When the pilgrims landed on the shores of America, they were ill equipped to live off the land. Without the aid of the Indians, they might have perished before they built a settlement.
Part of their survival training was the Indians teaching them the secrets of the Three Sisters, a collective name for corn, beans and squash.
The Indians planted these crops in one mound. The corn provided the ladder for the beans to grow and the beans returned nitrogen to the soil. The squash plants provided the shade that held precious moisture in the ground.
The origin of the name “Three Sisters” is told in many different legends. One tells of an Indian medicine woman with three feuding daughters. She asked the Creator for help. In a dream, she saw each sister as a different seed that she planted in one mound so each could help the other.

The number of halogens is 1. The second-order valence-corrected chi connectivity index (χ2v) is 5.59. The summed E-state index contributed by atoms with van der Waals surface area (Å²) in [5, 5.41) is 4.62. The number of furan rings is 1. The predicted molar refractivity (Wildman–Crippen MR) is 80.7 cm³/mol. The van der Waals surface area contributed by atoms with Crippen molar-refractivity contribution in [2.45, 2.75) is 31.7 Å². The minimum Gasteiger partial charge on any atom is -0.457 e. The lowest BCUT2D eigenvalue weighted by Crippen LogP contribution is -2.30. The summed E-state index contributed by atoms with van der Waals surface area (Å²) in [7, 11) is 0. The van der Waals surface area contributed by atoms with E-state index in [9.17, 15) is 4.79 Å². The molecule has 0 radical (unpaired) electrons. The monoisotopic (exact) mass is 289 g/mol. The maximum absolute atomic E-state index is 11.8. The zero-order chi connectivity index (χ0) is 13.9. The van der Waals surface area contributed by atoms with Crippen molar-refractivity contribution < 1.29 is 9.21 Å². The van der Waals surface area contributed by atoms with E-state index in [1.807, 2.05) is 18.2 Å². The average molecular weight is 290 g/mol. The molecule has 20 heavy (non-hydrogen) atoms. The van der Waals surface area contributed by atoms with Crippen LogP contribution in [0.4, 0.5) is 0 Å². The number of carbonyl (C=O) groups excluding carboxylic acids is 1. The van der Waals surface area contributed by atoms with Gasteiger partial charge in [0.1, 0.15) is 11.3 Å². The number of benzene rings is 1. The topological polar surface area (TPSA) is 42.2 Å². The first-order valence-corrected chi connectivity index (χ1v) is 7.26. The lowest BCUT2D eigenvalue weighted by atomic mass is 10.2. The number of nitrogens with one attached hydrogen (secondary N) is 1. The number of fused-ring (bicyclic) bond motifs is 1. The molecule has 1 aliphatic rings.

In the morning, she cooked an egg for her daughters, but fixed them differently. She told her daughters they were as different as each egg but that they were loved. The daughters began to celebrate their differences, the feuding stopped, and from then on the Native people planted the three crops together.
The first Thanksgiving, in 1621 at Plymouth, Mass., was both a thanksgiving for the harvest and a thank you to the Wampanoag Indians who had given of their knowledge to help the colonists.
But this was not the first thanksgiving held in America. Each year, Native Americans such as the Pueblo, Cherokee and Creek celebrated harvest time and a bountiful crop.
And the tradition goes on as we too give thanks for our blessings and celebrate as so many others did in the past.